H.R.1276: Currency Reform for Fair Trade Act of 2013
Ways and Means Committee Ranking Member Sander Levin (D-Mich.) joined a bipartisan group of members from the House to introduce legislation to crack down on currency manipulation by China and other nations. The House legislation already has 101 Democratic and Republican co-sponsors.
The Currency Reform for Fair Trade Act of 2013 seeks to level the playing field for American workers and businesses by providing the administration the necessary tools to address the issue of undervaluation of currency by our trading partners. A nearly identical bill garnered 234 co-sponsors in the 112th Congress.
Currency manipulation policies are a drag on U.S. economic growth and job creation, making exports from various countries cheaper than they would otherwise would be. The Peterson Institute for International Economics, in a December 2012 report, noted that “half or more of excess US unemployment — the extent to which current joblessness exceeds the full employment level—is attributable to currency manipulation by foreign governments.” As a general matter, under the U.S. countervailing duty law, remedial tariffs can be imposed on imports benefitting from foreign government subsidies for export, if it is shown that imports benefitting from such subsidies cause or threaten injury to a U.S. industry producing the same or similar products. To date, the Department of Commerce has declined to investigate any foreign government’s currency practices as a countervailable subsidy.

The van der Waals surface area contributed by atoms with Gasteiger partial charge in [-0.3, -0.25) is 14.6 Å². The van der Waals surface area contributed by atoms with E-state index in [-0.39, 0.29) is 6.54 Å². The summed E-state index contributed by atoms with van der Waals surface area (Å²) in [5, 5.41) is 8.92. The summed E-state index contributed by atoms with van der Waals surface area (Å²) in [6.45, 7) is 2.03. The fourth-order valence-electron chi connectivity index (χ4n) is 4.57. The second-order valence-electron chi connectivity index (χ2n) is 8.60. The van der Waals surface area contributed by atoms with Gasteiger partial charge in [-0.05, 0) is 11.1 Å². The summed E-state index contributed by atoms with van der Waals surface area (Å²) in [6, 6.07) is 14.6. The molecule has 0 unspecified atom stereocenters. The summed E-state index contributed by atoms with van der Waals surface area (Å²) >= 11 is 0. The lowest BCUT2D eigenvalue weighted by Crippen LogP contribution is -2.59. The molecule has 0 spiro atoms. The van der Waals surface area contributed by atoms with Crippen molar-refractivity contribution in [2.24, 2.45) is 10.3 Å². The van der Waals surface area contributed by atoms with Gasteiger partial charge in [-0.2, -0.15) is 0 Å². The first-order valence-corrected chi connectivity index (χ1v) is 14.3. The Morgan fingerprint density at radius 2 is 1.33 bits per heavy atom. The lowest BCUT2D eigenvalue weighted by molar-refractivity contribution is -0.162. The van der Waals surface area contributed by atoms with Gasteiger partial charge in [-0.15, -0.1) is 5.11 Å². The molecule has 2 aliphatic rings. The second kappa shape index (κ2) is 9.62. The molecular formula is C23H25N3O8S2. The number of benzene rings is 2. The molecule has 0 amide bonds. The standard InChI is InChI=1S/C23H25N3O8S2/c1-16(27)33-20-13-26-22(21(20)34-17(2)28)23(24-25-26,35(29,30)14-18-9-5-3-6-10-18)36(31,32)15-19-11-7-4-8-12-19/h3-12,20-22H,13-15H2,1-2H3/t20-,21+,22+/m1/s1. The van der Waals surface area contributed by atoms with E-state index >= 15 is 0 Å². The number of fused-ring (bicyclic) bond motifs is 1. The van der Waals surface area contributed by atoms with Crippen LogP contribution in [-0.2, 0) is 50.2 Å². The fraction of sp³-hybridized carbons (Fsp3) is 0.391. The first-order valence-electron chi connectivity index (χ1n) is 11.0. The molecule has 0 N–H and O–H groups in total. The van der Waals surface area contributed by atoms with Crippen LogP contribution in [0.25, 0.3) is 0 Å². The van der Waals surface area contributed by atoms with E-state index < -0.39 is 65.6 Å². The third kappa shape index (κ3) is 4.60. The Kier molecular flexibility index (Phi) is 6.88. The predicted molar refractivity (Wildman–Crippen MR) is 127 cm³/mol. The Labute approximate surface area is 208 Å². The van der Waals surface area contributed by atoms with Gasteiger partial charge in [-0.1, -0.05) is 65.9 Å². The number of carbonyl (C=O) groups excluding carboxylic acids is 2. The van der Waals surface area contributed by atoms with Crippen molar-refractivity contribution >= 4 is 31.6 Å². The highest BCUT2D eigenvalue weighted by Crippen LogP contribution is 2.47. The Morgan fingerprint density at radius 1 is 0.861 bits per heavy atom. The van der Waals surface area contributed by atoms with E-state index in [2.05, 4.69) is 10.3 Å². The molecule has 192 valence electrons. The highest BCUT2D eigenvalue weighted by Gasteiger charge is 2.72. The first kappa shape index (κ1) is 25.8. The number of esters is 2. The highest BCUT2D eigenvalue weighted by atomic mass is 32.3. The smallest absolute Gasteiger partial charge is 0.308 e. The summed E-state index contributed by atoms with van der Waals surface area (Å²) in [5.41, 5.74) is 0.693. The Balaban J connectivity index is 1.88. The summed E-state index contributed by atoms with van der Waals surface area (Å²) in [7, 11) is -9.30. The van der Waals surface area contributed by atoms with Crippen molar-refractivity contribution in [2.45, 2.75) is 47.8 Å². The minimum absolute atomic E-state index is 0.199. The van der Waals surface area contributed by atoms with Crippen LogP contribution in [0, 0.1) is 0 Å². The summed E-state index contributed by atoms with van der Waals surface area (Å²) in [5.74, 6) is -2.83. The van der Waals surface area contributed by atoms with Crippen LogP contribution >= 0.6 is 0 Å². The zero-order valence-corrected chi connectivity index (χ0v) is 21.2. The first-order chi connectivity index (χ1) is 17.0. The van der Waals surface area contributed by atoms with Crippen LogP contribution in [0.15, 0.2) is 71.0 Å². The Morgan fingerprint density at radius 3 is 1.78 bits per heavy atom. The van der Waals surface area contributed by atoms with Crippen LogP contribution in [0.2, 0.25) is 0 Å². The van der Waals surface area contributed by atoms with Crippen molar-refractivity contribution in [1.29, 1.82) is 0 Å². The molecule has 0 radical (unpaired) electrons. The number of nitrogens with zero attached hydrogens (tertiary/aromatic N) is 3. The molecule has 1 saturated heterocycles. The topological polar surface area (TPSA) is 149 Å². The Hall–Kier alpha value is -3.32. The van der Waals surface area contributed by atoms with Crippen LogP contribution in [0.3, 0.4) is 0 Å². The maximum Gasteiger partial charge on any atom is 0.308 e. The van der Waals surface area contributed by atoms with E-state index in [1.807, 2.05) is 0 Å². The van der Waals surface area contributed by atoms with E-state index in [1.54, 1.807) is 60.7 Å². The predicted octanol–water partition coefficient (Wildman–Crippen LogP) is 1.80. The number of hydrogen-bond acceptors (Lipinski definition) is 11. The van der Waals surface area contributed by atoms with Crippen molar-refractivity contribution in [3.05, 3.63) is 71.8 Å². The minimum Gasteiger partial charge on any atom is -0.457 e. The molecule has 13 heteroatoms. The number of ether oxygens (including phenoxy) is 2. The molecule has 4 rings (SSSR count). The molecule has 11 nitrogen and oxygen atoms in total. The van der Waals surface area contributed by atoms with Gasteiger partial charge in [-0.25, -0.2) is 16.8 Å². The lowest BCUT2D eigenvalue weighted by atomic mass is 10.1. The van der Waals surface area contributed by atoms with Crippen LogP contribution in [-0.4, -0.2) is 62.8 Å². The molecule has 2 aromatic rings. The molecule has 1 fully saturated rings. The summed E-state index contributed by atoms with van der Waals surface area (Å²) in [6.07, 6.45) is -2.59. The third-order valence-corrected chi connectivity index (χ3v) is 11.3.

The Currency Reform for Fair Trade Act ends a long-standing Commerce practice that is far more restrictive than required under U.S. law and WTO disciplines. In the past, Commerce has resisted finding an export subsidy if the subsidy is not limited exclusively to circumstances of export (i.e., when non-exporters may benefit). The Currency Reform for Fair Trade Act precludes Commerce from imposing this bright-line rule and, instead, requires Commerce to consider all the facts in making its determination of export contingency. The Currency Reform for Fair Trade Act also provides important guidance to Commerce in assessing whether a “benefit” exists in circumstances involving material currency undervaluation resulting from government intervention. Specifically, Commerce is directed to assess “benefit” in terms of the additional currency the exporter receives as a result of the undervaluation and to use widely-accepted IMF methods for determining the level of undervaluation.\
Full text of the bill is available here.